Manufacturer pulls products following reports of neurological events, death

The FDA issued an alert to health care professionals warning them to stop implanting patients with end-stage heart failure with Medtronic’s Heartware Ventricular Assist Device (HVAD) system due to reports of device malfunctions and a heightened risk for neurological adverse events and death compared to other devices.

According to the more than 100 complaints received by Medtronic, users have run into their HVAD pump delaying or failing to restart, “including reports of 14 patient deaths and 13 cases where an explant was necessary,” the FDA explained. In addition, the FDA cited a “growing body of observational clinical comparisons” showing that patients who are implanted with the Medtronic device suffer a higher frequency of neurological adverse events, including stroke, and an increased mortality rate compared to patients given other commercially available left ventricular assist devices (LVADs).

In light of these reports, Medtronic is ceasing distribution and sale of the HVAD System and has issued an Urgent Medical Device Communication Notification letter to physicians requesting that they stop using the device. This action follows an earlier voluntary recall of a subset of HVAD pumps in December 2020 due to the same types of malfunctions cited in the FDA warning.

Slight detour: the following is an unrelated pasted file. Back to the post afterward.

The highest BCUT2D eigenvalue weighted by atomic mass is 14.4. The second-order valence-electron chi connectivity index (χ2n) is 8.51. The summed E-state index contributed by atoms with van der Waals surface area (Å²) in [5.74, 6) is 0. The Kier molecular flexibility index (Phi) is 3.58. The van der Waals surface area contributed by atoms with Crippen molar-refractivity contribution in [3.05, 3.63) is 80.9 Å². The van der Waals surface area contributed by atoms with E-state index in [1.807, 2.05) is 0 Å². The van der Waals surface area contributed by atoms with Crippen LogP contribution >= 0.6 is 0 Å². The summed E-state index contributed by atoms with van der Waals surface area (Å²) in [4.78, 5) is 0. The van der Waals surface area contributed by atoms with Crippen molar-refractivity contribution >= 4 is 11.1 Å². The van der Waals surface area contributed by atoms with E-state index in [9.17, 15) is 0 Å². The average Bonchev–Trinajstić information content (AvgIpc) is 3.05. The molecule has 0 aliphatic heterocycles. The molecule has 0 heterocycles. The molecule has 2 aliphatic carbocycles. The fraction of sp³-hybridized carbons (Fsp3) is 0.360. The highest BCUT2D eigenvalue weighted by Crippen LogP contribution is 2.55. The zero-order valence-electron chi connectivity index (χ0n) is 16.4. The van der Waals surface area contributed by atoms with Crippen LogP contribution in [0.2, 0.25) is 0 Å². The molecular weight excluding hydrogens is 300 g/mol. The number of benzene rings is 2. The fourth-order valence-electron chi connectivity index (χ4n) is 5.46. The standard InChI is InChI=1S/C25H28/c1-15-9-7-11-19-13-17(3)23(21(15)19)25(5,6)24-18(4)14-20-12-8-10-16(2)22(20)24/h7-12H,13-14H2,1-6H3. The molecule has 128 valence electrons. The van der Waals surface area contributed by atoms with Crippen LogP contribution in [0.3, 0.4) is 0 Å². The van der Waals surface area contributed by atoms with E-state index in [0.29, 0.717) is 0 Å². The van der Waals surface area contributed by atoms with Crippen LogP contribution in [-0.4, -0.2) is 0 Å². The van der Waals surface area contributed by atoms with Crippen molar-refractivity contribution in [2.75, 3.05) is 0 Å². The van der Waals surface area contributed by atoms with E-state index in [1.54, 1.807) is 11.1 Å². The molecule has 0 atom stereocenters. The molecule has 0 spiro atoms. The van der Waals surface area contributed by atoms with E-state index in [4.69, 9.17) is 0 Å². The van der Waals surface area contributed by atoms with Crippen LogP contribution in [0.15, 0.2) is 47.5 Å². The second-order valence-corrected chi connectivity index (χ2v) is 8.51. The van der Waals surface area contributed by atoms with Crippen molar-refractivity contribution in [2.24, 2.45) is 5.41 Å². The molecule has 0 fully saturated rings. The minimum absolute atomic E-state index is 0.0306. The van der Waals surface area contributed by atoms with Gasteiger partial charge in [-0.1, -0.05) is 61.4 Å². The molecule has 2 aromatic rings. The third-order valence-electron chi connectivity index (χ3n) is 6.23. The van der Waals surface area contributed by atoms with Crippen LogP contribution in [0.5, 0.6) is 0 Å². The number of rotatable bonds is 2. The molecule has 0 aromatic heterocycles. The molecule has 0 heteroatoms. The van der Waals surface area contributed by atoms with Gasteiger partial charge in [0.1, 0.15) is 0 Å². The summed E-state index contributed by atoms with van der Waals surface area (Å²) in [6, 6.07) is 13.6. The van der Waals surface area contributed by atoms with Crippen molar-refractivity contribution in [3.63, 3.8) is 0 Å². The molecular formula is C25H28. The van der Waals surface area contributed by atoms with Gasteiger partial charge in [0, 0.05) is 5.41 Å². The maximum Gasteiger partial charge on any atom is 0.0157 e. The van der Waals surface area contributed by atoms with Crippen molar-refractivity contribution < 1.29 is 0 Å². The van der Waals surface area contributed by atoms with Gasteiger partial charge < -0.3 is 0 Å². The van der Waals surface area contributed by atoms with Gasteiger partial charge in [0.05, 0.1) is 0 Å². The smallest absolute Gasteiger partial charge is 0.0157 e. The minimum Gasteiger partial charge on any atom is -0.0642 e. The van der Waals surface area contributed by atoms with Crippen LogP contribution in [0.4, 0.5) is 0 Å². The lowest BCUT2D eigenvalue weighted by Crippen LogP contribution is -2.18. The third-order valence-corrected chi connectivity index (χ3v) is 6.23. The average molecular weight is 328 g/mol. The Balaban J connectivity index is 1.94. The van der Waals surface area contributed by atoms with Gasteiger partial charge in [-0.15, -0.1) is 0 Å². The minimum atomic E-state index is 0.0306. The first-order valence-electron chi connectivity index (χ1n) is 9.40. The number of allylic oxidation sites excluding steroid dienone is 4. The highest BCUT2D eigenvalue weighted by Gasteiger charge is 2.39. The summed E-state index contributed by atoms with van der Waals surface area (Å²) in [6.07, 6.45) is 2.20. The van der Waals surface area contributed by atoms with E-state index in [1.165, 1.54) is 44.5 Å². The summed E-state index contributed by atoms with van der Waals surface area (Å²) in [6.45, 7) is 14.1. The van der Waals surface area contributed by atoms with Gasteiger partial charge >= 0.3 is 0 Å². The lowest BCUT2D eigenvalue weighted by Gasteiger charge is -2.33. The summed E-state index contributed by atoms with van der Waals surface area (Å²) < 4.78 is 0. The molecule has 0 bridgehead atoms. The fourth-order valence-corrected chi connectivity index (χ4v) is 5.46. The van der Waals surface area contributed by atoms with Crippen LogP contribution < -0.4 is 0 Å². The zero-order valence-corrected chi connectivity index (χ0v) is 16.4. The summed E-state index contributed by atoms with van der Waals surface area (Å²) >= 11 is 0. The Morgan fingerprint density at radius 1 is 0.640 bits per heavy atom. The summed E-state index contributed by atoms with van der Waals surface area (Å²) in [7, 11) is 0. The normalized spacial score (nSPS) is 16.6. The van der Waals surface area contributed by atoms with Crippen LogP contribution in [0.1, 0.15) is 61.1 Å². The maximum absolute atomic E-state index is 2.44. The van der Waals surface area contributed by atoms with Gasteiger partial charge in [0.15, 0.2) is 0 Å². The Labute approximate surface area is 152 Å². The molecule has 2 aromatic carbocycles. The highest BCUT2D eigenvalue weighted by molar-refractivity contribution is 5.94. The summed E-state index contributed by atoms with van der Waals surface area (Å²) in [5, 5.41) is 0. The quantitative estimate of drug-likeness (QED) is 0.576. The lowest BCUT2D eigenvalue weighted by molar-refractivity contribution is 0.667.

For now, the FDA is advising health care providers to follow Medtronic’s instructions in their notification letter, consider using alternative LVAD devices—for example, the Abbott Heartmate 3 Left Ventricular Assist System—and advise patients who currently have the HVAD system implanted to continue normal device use. Device explant is not recommended for these patients, Medtronic noted, and decisions about removing the HVAD pump “should be made on a case-by-case basis, with careful consideration of the patient’s clinical condition and surgical risk.

“We have been carefully monitoring the adverse events associated with this device and support its removal from the marketplace,” said Bram Zuckerman, MD, director of the Office of Cardiovascular Devices in the FDA’s Center for Devices and Radiological Health, in a statement The FDA is working closely with both Medtronic and Abbott to ensure patient care is optimized during this transition period and that there is an adequate supply of devices available to provide this patient population with options for end-stage heart failure treatment.”

The FDA promised to keep health care providers and the public informed if new or additional information comes to light. In the meantime, the agency asked that any adverse events experienced with the Medtronic HVAD System be reported through the MedWatch reporting system.

John McKenna, Associate Editor, BreakingMED™

Cat ID: 3

Topic ID: 74,3,184,730,3,914,192,725,925